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Thursday, October 28, 2010

Preliminary Report on Abenaki Petition for Tribal Recognition - [Exhibits]: March 12, 2002: Exhibit 2 - Continued:

H. R. Schoolcraft
Historical and Statistical Information
on the Indian Tribes of the United States
See abstract of Schoolcraft's work in table at beginning of Exhibit 2. The abstract is based on an examination of Schoolcraft's six-volume work which is available at the Special Collections Department of the University of Vermont Libraries.
Smithsonian Institution
Bureau of American Ethnology
Bulletin 30
Handbook of American Indians
North of Mexico
Edited by Frederick Webb Hodge
In Two Parts
Part 1
Government Printing Office
ABNAKI Page 03
ABNAKI Page 04
Missiassik (on the etymology of the name, see McAleer, Study in the Etymology of Missisquoi, 1906). An Algonquin tribe or body of Indians belonging to the Abnaki group, formerly living on Missisquoi river in N. (northern) Vermont. Whether they formed a distinct tribe or a detached portion of some known Abnaki tribe is uncertain. If the latter, which seems probable, as the name "Wanderers" was sometimes applied to them, it is possible they were related to the Sokoki or to the Pequawket. They had a large village at the mouth of Missisquoi river, in Franklin county, on Lake Champlain, but abandoned it about 1730 on account of the ravages of an epidemic, and removed to St. Francis, Quebec. They subsequently sold their claims in Vermont to the "Seven Nations of Canada." Chauvignerie in 1736 gives 180 as the number of their warriors of 800. They seem to have been on peacable terms with the Iroquois.
The American Indian in the United States
Period 1850 - 1914
By Warren K. Moorehead, A.M.
The Present Condition of the American Indian;
His Political History and Other Topics
The Andover Press
Andover, Massachusetts
Chapter III. The Indians Today
and Hon. E.E. Ayers Report
Page 32
The American Indian
Diagram of the Indian Service
The Indians are under the jurisdiction of the State of Maine. The Penobscots own all the islands in the Penobscot River between Oldtown and Millinockett. They are, for the most part, guides, farmers, carpenters, clerks and lumbermen. Many of them earn excellent wages--from $2 to $5 per day. I saw no evidences of poverty. The people are intelligent and of good character. Consumption is not common, and trachoma cases are rare.
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The reason for the splendid condition of the Penobscot and Passamaquoddy Indians should not be lost upon our officials and Indian Committees in authority in Congress.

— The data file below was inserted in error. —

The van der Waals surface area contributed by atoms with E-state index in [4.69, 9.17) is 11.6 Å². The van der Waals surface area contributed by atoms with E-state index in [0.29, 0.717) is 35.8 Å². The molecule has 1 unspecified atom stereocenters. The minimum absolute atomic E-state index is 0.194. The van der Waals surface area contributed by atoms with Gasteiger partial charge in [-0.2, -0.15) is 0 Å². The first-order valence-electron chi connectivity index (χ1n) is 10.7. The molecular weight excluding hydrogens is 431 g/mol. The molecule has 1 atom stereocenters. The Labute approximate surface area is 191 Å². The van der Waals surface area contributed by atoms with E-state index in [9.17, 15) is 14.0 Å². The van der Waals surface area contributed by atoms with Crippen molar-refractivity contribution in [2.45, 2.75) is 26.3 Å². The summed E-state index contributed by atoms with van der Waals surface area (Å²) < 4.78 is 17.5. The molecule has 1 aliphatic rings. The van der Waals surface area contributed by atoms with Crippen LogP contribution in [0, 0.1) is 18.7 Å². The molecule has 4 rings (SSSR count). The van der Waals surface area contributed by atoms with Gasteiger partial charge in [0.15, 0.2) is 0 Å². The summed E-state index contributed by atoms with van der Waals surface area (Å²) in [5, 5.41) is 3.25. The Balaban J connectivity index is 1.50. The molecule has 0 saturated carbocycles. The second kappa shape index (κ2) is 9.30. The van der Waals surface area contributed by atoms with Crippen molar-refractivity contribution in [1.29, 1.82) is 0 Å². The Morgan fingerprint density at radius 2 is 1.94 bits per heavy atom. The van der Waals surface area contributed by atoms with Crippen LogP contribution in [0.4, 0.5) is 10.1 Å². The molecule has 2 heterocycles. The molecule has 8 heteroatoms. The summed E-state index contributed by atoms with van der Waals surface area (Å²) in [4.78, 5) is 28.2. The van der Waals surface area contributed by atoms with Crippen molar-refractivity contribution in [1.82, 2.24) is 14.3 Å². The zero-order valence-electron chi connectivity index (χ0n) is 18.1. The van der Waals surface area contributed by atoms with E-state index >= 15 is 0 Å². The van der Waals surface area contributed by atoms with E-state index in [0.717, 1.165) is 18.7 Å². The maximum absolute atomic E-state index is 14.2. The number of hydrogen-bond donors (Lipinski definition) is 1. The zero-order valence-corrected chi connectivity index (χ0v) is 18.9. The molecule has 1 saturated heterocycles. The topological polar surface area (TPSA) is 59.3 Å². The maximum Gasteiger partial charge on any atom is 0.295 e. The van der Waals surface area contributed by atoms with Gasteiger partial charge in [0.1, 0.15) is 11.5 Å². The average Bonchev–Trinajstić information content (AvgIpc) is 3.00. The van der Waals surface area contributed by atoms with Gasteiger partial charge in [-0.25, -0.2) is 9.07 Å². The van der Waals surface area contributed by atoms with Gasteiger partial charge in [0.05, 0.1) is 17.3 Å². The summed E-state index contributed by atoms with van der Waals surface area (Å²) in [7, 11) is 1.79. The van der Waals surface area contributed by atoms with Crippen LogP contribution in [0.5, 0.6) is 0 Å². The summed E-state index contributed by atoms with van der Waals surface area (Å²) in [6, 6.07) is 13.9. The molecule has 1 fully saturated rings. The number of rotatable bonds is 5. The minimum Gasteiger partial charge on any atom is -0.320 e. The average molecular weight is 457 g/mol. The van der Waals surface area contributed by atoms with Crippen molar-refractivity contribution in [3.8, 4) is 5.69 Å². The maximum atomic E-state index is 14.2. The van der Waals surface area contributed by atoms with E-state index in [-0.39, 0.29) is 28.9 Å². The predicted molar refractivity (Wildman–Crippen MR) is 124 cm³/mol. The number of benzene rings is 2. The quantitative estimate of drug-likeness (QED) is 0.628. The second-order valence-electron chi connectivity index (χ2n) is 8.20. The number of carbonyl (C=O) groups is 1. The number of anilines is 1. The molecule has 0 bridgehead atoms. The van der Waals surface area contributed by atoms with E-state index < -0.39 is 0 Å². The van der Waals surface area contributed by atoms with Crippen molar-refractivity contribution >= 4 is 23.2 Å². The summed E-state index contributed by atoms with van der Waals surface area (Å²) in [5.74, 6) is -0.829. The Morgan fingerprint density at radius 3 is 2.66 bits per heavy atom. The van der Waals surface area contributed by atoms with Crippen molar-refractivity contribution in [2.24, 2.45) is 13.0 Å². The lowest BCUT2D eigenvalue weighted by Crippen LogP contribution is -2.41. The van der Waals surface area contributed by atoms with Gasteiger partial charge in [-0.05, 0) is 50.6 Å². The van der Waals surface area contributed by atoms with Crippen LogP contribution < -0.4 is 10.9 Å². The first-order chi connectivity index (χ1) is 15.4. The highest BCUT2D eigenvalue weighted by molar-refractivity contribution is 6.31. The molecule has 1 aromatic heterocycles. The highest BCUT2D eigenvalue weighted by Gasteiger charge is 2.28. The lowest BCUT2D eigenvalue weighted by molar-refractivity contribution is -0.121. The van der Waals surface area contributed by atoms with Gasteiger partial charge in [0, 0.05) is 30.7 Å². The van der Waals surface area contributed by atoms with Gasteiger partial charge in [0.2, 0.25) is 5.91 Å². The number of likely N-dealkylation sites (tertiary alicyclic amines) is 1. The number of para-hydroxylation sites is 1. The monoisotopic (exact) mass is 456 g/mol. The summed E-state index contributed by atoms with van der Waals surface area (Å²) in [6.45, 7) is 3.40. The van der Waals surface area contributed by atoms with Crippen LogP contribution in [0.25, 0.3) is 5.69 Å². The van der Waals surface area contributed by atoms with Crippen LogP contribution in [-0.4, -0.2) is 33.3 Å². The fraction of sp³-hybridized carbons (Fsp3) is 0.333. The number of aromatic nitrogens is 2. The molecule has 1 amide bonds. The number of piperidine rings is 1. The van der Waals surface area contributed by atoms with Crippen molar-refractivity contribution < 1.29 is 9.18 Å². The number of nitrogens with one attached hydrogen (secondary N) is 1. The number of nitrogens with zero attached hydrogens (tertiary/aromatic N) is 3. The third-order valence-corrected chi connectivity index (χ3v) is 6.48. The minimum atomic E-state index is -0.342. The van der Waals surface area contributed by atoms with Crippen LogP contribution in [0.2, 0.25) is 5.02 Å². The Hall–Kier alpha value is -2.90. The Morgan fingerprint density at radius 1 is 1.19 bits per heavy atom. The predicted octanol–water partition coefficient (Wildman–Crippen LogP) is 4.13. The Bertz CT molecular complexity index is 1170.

They have been surrounded by a high class of white people, and have been left alone to develop and progress. While they have been protected by the State of Maine, no discrimination has been made against them, as in the case of Indians in Oklahoma, Minnesota, California and elsewhere. They enjoy the same citizenship as is conferred upon Whites, and its does not consist of "paper promises," but is real and effective. Theirs is no story of dishonesty and disease.
The past summer, while on an archaeological expedition on the St. John River, I visited three villages occupied by Malacite Indians, in New Brunswick, Canada. All of them are well situated, one at the mouth of the Tobique River; another at Edmonton; and a third near Woodstock. While these Indians are poor, there is no general pauperism, and their general health is better than among the Indians I have visited in our United States (exclusive of Maine).
In one respect the plans followed by the Canadian officials are superior to ours, and evidence more ability (or rather stability) in the handling of the Indians. Instead of allotting these Indians, giving theirs deeds to valuable property, permitting them to be swindled by unscrupulous white persons, and then spending years in profitless litigation, in an attempt to make grafters return property taken from the Indians, these Canadians have continued the reservation system under a modified form. The Indians own their tracts of land, as with us, but do not hold deeds, or trust patents to same, therefore the lands cannot be sold or mortgaged; thus the incentive to fraud is removed.